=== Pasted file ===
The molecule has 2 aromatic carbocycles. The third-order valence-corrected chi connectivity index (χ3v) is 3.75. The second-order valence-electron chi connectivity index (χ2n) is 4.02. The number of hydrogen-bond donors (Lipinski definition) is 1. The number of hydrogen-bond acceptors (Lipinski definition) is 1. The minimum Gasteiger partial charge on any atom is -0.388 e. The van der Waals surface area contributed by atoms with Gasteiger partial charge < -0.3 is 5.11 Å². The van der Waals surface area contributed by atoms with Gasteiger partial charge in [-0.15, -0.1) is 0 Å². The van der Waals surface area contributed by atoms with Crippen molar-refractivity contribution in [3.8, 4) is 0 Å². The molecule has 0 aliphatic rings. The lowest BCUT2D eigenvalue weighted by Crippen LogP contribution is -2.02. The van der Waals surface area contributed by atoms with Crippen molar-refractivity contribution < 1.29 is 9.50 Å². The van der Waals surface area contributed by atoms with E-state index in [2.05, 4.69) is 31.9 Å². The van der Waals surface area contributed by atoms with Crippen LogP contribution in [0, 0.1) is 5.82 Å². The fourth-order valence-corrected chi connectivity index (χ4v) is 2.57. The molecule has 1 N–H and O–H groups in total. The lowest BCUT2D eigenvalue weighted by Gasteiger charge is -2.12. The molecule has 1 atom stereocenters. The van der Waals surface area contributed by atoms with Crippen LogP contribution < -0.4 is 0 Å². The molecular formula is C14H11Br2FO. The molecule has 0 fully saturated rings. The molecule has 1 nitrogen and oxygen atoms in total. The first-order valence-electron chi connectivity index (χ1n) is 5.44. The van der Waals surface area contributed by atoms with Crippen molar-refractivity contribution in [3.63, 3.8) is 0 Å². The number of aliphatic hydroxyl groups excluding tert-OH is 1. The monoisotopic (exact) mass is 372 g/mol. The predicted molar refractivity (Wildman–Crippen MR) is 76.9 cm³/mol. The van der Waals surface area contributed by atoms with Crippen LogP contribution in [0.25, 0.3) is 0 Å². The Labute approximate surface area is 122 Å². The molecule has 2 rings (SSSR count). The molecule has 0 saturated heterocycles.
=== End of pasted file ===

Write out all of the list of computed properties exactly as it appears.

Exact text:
The molecule has 2 aromatic carbocycles. The third-order valence-corrected chi connectivity index (χ3v) is 3.75. The second-order valence-electron chi connectivity index (χ2n) is 4.02. The number of hydrogen-bond donors (Lipinski definition) is 1. The number of hydrogen-bond acceptors (Lipinski definition) is 1. The minimum Gasteiger partial charge on any atom is -0.388 e. The van der Waals surface area contributed by atoms with Gasteiger partial charge < -0.3 is 5.11 Å². The van der Waals surface area contributed by atoms with Gasteiger partial charge in [-0.15, -0.1) is 0 Å². The van der Waals surface area contributed by atoms with Crippen molar-refractivity contribution in [3.8, 4) is 0 Å². The molecule has 0 aliphatic rings. The lowest BCUT2D eigenvalue weighted by Crippen LogP contribution is -2.02. The van der Waals surface area contributed by atoms with Crippen molar-refractivity contribution < 1.29 is 9.50 Å². The van der Waals surface area contributed by atoms with E-state index in [2.05, 4.69) is 31.9 Å². The van der Waals surface area contributed by atoms with Crippen LogP contribution in [0, 0.1) is 5.82 Å². The fourth-order valence-corrected chi connectivity index (χ4v) is 2.57. The molecule has 1 N–H and O–H groups in total. The lowest BCUT2D eigenvalue weighted by Gasteiger charge is -2.12. The molecule has 1 atom stereocenters. The van der Waals surface area contributed by atoms with Crippen LogP contribution < -0.4 is 0 Å². The molecular formula is C14H11Br2FO. The molecule has 0 fully saturated rings. The molecule has 1 nitrogen and oxygen atoms in total. The first-order valence-electron chi connectivity index (χ1n) is 5.44. The van der Waals surface area contributed by atoms with Crippen molar-refractivity contribution in [3.63, 3.8) is 0 Å². The number of aliphatic hydroxyl groups excluding tert-OH is 1. The monoisotopic (exact) mass is 372 g/mol. The predicted molar refractivity (Wildman–Crippen MR) is 76.9 cm³/mol. The van der Waals surface area contributed by atoms with Crippen LogP contribution in [0.25, 0.3) is 0 Å². The Labute approximate surface area is 122 Å². The molecule has 2 rings (SSSR count). The molecule has 0 saturated heterocycles.